Extended Data Fig. 9 Total nuclear accumulation of SiR-PyPDS and SiR-iPyPDS in U2OS cells.

Total fluorescence intensity measured inside the nuclei of >300 U2OS cells after incubation with 10μM SiR-PyPDS or SiR-iPyPDS by standard confocal microscopy at 633 nm. Each point on the graph represents the total fluorescence of SiR measured at 633 nm per nuclei, data are plotted as the mean of >300 nuclei measured in 3 independent replicates. Total fluorescence measurement revealed comparable ability of the two molecules to accumulate in the nuclei. Error bars indicate mean ± sd.

Extended Data Fig. 10 Cellular displacement experiments of SiR-PyPDS with the established G4-ligands PDS and PhenDC3.

Displacement of SiR-PyPDS in cells by competition with 10 µM of unlabelled G4-ligands PDS and PhenDC3. Cells were pre-incubated 30 minutes with PDS or PhenDC3 at 10 μM prior standard single-molecule imaging with SiR-PyPDS. Each point on the graph depicts the number of long-lived SiR-PyPDS event measured in independent replicates. Data are plotted as the mean of 3 or more independent replicates. Error bars indicate mean ± sd. * P < 0.05, two-sided Mann–Whitney U-test. n = 5,3 and 3 measurements taken from 3 independent replicates for no displacement, PDS displacement and PhenDC3 displacement respectively.

Supplementary information

Supplementary Information

Supplementary Methods and Figs. 1–5.

Reporting Summary

Supplementary Video 1

The fluorescent G4-ligand SiR-PyPDS specifically binds G4-MYC but not single-stranded DNA (mut). The control isomer SiR-iPyPDS shows significantly reduced binding to G4-MYC. Videos for final analysis have been collected from three or more independent replicates.

Supplementary Video 2

G4 binding by SiR-PyPDS can be inhibited by addition of 10 μM PhenDC3, demonstrating that observed binding events are G4 specific. Videos for final analysis have been collected from three or more independent replicates.

Supplementary Video 3

Long-lived binding events can be observed in living cells by SiR-PyPDS but not by the control isomer SiR-iPyPDS, suggesting that observed events are G4 specific. Videos for final analysis have been collected from three or more independent replicates.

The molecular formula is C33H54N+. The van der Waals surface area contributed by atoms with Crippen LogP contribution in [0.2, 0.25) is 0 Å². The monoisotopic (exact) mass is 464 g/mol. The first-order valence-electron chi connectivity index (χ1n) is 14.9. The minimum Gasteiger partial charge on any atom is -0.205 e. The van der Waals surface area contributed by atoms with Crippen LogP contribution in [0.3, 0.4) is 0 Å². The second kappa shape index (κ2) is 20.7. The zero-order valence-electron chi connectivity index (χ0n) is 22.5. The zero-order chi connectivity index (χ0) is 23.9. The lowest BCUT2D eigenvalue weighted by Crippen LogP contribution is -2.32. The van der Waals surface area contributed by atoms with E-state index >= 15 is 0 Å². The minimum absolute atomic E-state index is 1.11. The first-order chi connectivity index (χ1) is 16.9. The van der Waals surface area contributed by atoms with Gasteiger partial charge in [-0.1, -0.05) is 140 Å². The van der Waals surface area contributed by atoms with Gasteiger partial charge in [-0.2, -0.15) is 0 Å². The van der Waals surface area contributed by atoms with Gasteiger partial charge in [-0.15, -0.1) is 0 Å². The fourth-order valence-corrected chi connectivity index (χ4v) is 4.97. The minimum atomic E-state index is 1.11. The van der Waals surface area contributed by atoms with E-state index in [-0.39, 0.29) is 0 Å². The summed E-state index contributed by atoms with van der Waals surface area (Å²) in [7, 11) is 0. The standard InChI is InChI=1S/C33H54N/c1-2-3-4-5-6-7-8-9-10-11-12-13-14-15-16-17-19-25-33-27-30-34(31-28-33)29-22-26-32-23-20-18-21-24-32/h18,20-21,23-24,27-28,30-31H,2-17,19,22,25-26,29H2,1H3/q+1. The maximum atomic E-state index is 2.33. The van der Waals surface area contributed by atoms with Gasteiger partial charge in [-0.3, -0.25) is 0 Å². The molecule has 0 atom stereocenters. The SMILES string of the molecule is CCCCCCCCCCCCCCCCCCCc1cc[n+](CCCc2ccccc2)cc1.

Supplementary Video 4

When cells are treated with unlabelled PDS or PhenDC3, SiR-PyPDS ceases to bind to G4s in cells. White dashed circles indicate the nucleus. Videos for final analysis have been collected from three or more independent replicates.

Supplementary Video 5

Time-lapse imaging enables determination of the residence time of SiR-PyPDS binding to G4s. Videos for final analysis have been collected from three or more independent replicates.

Supplementary Video 6

When cells are treated with DMS, increased treatment durations result in a reduction in observed G4-binding events, as G4s become trapped in an unfolded state and can therefore no longer be bound by SiR-PyPDS. Videos for final analysis have been collected from three or more independent replicates.

Supplementary Video 7

G4 binding events can readily be observed during replication (S) and transcription (G1/S) cell cycle phases. In the quiescent state (G0/G1) minimal G4s can be observed. Minimal binding is also seen if replication and transcription are inhibited chemically (arrest). Videos for final analysis have been collected from three or more independent replicates.

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Di Antonio, M., Ponjavic, A., Radzevičius, A. et al. Single-molecule visualization of DNA G-quadruplex formation in live cells. Nat. Chem. (2020). https://doi.org/10.1038/s41557-020-0506-4